The Conscience Movement, an international nongovernmental organization (NGO), has called on the global community to take urgent action to secure the release of women and children languishing in Syrian prisons.
They held a conference in Istanbul yesterday that drew participants from 45 countries, including Syria, Britain, South Africa, Ecuador, Qatar, Kenya, Ukraine, Bosnia-Herzegovina, Brazil, Greece, Pakistan, Congo and Malaysia.
The event is to raise awareness about the continued suffering faced by women and children still being held in the prisons of Syria's Assad regime.
Speaking at the event, The Conscience Movement spokesman Yavuz Dede said they would continue its activities around the world until International Women's Day on March 8 and beyond to draw global attention to the issue.
An opening statement was read out on behalf of the initiative in Turkish, English and Arabic by Gülden Sönmez, a lawyer, rights advocate and movement representative, British journalist Colin Stevens and Kuwaiti rights activist Aisha al-Qassar.
According to the statement, more than 13,500 Syrian women have been jailed since the conflict began in March 2011, while more than 7,000 women still remain in detention where they are subject to torture, rape and sexual violence. "The Conscience Movement calls for the unconditional, immediate release of Syrian women and children from [Syrian regime] prisons without being part of any bargaining," Sönmez said.
She also urged international institutions like the U.N. and the Organisation of Islamic Cooperation (OIC), along with leaders of countries such as Turkey and Russia, "to make efforts in this regard." "We invite all those around the world with a conscience to raise their voice right now until the last Syrian woman and child is released," she declared.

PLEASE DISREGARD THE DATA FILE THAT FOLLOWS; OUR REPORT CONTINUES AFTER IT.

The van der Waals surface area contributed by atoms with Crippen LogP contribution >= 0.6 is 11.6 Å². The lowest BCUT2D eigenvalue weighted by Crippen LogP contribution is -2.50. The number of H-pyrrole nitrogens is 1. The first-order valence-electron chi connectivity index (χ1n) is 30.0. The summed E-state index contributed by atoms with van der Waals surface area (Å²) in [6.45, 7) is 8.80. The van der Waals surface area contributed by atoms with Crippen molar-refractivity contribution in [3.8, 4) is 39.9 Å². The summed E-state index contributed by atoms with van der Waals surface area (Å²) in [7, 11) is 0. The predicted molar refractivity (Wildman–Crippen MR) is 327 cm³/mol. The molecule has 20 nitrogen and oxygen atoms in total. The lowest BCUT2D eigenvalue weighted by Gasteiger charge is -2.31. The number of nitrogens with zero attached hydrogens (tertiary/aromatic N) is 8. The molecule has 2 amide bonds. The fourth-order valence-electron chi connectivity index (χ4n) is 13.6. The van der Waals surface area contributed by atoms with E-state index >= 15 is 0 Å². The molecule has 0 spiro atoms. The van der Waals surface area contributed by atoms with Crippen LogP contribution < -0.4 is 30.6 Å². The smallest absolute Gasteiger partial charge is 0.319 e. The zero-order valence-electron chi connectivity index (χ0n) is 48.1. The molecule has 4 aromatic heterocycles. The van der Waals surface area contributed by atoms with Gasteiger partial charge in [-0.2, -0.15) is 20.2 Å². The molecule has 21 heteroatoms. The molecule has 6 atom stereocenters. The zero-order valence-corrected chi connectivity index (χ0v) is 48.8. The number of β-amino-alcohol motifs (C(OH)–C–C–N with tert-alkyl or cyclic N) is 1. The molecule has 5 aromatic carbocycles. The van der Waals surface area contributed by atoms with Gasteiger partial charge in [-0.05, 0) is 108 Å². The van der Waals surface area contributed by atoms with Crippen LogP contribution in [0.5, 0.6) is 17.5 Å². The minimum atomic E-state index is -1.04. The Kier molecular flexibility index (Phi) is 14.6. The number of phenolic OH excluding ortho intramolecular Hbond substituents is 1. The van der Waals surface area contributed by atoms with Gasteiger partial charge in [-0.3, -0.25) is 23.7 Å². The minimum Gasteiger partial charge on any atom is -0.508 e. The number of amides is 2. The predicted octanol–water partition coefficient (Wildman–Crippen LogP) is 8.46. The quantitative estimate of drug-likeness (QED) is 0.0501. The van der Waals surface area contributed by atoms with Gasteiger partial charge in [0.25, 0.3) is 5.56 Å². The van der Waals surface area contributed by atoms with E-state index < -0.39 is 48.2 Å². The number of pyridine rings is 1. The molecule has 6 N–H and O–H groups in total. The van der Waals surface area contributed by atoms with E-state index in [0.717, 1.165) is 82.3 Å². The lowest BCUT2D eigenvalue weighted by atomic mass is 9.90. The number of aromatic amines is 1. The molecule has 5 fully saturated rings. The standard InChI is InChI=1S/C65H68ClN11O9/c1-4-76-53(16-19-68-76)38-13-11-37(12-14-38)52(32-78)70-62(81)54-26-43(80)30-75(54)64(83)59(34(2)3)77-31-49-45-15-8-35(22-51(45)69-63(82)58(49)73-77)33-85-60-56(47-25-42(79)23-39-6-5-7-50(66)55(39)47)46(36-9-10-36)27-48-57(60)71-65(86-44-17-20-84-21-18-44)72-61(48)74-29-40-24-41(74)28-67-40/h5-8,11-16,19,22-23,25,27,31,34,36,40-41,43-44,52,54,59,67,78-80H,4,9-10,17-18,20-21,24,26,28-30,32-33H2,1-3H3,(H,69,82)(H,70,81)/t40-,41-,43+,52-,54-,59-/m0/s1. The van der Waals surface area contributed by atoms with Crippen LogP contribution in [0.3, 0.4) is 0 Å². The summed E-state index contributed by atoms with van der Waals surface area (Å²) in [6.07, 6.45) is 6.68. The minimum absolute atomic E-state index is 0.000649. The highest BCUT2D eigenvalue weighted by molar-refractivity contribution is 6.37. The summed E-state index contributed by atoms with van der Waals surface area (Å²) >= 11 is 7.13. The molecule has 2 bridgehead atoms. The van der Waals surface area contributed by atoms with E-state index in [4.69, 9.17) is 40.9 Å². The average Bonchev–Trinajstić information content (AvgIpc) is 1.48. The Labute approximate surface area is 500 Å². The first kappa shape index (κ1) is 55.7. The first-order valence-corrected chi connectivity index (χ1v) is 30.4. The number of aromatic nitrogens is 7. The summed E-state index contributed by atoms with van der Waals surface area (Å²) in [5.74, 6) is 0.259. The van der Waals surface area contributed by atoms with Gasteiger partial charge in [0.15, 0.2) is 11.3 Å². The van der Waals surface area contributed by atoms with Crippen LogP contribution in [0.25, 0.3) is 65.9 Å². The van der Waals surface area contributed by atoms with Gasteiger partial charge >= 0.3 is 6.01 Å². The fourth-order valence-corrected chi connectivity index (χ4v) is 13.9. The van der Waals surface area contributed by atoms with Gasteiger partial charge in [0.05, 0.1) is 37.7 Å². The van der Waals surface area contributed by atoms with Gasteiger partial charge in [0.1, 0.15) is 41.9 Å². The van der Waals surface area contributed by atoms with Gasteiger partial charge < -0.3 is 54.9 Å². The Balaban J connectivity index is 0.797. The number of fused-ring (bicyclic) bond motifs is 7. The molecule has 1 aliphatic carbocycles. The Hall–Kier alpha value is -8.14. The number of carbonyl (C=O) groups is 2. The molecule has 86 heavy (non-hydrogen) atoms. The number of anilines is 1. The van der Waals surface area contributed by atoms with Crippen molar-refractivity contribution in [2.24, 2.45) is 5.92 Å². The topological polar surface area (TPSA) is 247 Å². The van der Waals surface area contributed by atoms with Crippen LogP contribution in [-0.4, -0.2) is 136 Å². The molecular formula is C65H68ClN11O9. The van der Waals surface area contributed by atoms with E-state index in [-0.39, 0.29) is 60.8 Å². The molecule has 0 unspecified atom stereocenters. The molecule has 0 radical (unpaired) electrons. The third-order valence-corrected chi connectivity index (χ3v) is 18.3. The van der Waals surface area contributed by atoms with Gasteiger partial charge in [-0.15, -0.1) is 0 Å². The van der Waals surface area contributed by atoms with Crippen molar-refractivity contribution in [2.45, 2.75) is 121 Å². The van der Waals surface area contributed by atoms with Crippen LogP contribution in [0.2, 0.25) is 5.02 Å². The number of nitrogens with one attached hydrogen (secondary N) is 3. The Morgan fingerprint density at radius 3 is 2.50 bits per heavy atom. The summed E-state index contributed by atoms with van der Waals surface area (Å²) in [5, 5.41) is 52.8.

Majid Chorbaci, a Syrian woman jailed by the regime and later released in a prisoner-swap, also spoke at the conference, where she recalled the abuses she suffered while in detention. "I was exposed to horrendous torture, electric shock and beating. They threatened me with rape and removed my hijab," she said, going on to demand the "immediate release" of all women and children still exposed to "such horrendous torture."
Nermina Lakota, a representative of the Mothers of Srebrenica, which represents survivors of the Siege of Srebrenica in the mid-1990s, urged Syrian women to "be brave," saying the mothers "stand with them."
Other participants speaking at the conference and pledging their support included Baroness Pola Uddin, a member of Britain's House of Lords; Zwelivelile Mandlesizwe Dalibhunga Mandela, chief of South Africa's Mvezo Clan Traditional Council (and grandson of Nelson Mandela); Ukrainian MP Olga Bogomolets; Monazza Hassan, a Pakistani MP and diplomat; and Yusuf Abdulrahman Nzibo, the chairman of the Supreme Council of Kenya Muslims.